The 4 C's of Diamonds
Carat refers to a diamond’s weight. One carat, the traditional unit of measurement for diamonds, is approximately 0.2 grams. You may also hear the weight of a diamond referred to in points or fractions. One carat is equivalent to 100 points, so a 75-point diamond is equal to 0.75 carats or 3/4 of a carat. Because they are rarer, larger diamonds have greater value per carat, so the price of a diamond rises exponentially to its size. Does size matter? Not for everyone. There are more factors that determine a diamonds quality and value.
Not to be confused with shape, when talking 4 Cs it refers to the proportions of the cut.
A diamond’s cut grade is an objective measure of a diamond’s light performance, or the amount of sparkle a diamond has. A diamond’s overall proportions, as well as the size and position of its facets, make up the cut. The consistency and balance of these can greatly affect how the stone captures light and reflects it back to the eye. When a diamond is cut with the proper proportions, light enters the diamond and is returned through the top of the diamond. If a diamond is too shallow, light will escape from the bottom of the stone. If it is cut too deep, light will escape out the sides.
Diamonds with fine proportions, symmetry and polish optimize their interaction with light and have increased brilliance, dispersion, and scintillation.
One factor that determines the value of a diamond is its color. With the exception of fancy-colored diamonds, the most valuable diamonds are those with the least color. Completely colorless diamonds are very rare (and pricey). The diamond color scale ranges from D (colorless) to Z (light yellow). A diamond’s color is determined by a manual process of comparing the diamond to a master set. Each letter grade represents a range of color and is a measurement of how noticeable a color is. Color is very much a personal preference. Some love the warmth a slight yellow brings to a diamond. Others prefer a crisp colorless look. Beauty really is in the eye of the beholder.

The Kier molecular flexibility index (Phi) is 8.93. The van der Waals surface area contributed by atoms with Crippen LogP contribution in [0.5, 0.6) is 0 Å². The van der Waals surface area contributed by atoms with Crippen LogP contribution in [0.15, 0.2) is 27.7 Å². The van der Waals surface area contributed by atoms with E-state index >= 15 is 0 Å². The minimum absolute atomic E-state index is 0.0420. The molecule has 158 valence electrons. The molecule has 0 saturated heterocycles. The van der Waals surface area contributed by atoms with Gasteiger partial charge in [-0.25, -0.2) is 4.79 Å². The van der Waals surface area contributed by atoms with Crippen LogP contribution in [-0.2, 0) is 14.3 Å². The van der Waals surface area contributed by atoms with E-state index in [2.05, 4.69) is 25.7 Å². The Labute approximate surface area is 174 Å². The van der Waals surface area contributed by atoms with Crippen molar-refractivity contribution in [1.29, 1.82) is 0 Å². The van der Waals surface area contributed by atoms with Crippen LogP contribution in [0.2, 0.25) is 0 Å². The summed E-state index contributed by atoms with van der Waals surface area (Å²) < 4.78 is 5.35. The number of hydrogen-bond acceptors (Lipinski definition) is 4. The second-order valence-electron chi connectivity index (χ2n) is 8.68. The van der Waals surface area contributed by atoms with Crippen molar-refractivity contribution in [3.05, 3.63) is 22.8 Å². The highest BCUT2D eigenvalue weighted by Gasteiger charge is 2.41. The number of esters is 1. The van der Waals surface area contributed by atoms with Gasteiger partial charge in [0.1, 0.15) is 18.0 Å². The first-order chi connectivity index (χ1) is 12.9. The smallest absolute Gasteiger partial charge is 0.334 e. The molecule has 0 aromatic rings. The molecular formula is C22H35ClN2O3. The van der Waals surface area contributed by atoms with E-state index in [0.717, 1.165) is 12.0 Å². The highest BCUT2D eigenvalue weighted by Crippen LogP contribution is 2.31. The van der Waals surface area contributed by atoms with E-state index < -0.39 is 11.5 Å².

When diamonds are formed with traces of other minerals, rare and beautiful colors can result. These “fancy” colors range from blue and brilliant yellow to red, brown, pale green, pink, and violet. Because of their rarity, colored diamonds are highly desirable and typically more valuable.
A diamond’s clarity is measured by the existence or absence of visible imperfections. Surface blemishes or internal imperfections, even those seen only under magnification, affect a diamond’s value. The fewer imperfections, the more rare the diamond. These imperfections can come in the form of surface blemishes or inclusions inside the stone that developed while the crystal grew, naturally.
Most imperfections cannot be seen with the naked eye and require magnification to detect. Each diamond’s unique set of imperfections are like a fingerprint. Almost like a secret between you and your diamond. Nobody walks around showing off their new ring with a loupe or microscope, right? So, remember to trust what your eyes are telling you when you shop.
Clarity levels begin with flawless (FL, IF), followed by very, very slight (VVS1, VVS2), very slight (VS1, VS2), slightly included (SI1, SI2), and included (I1, I2, and I3).